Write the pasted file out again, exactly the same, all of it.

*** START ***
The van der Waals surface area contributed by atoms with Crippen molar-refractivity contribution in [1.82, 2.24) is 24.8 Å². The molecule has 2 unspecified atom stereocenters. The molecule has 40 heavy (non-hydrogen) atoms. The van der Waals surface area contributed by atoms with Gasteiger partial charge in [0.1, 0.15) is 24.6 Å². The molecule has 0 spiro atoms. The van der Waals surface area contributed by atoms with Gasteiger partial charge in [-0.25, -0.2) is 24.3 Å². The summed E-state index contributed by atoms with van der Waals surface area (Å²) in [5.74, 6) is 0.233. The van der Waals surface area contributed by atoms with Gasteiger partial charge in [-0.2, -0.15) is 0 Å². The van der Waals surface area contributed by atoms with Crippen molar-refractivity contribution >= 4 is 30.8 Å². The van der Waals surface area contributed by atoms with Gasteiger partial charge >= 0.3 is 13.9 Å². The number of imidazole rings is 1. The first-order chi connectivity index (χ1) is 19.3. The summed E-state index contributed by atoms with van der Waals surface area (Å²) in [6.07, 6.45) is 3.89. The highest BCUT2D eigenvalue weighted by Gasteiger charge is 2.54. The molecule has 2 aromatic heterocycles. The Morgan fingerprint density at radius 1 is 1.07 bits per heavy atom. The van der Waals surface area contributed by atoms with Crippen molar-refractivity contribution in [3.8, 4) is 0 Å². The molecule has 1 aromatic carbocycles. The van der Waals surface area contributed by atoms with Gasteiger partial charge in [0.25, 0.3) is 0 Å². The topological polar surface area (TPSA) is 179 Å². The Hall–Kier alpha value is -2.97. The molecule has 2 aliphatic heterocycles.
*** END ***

The van der Waals surface area contributed by atoms with Crippen molar-refractivity contribution in [1.82, 2.24) is 24.8 Å². The molecule has 2 unspecified atom stereocenters. The molecule has 40 heavy (non-hydrogen) atoms. The van der Waals surface area contributed by atoms with Gasteiger partial charge in [0.1, 0.15) is 24.6 Å². The molecule has 0 spiro atoms. The van der Waals surface area contributed by atoms with Gasteiger partial charge in [-0.25, -0.2) is 24.3 Å². The summed E-state index contributed by atoms with van der Waals surface area (Å²) in [5.74, 6) is 0.233. The van der Waals surface area contributed by atoms with Gasteiger partial charge in [-0.2, -0.15) is 0 Å². The van der Waals surface area contributed by atoms with Crippen molar-refractivity contribution >= 4 is 30.8 Å². The van der Waals surface area contributed by atoms with Gasteiger partial charge >= 0.3 is 13.9 Å². The number of imidazole rings is 1. The first-order chi connectivity index (χ1) is 19.3. The summed E-state index contributed by atoms with van der Waals surface area (Å²) in [6.07, 6.45) is 3.89. The highest BCUT2D eigenvalue weighted by Gasteiger charge is 2.54. The molecule has 2 aromatic heterocycles. The Morgan fingerprint density at radius 1 is 1.07 bits per heavy atom. The van der Waals surface area contributed by atoms with Crippen molar-refractivity contribution in [3.8, 4) is 0 Å². The molecule has 1 aromatic carbocycles. The van der Waals surface area contributed by atoms with Gasteiger partial charge in [0.25, 0.3) is 0 Å². The topological polar surface area (TPSA) is 179 Å². The Hall–Kier alpha value is -2.97. The molecule has 2 aliphatic heterocycles.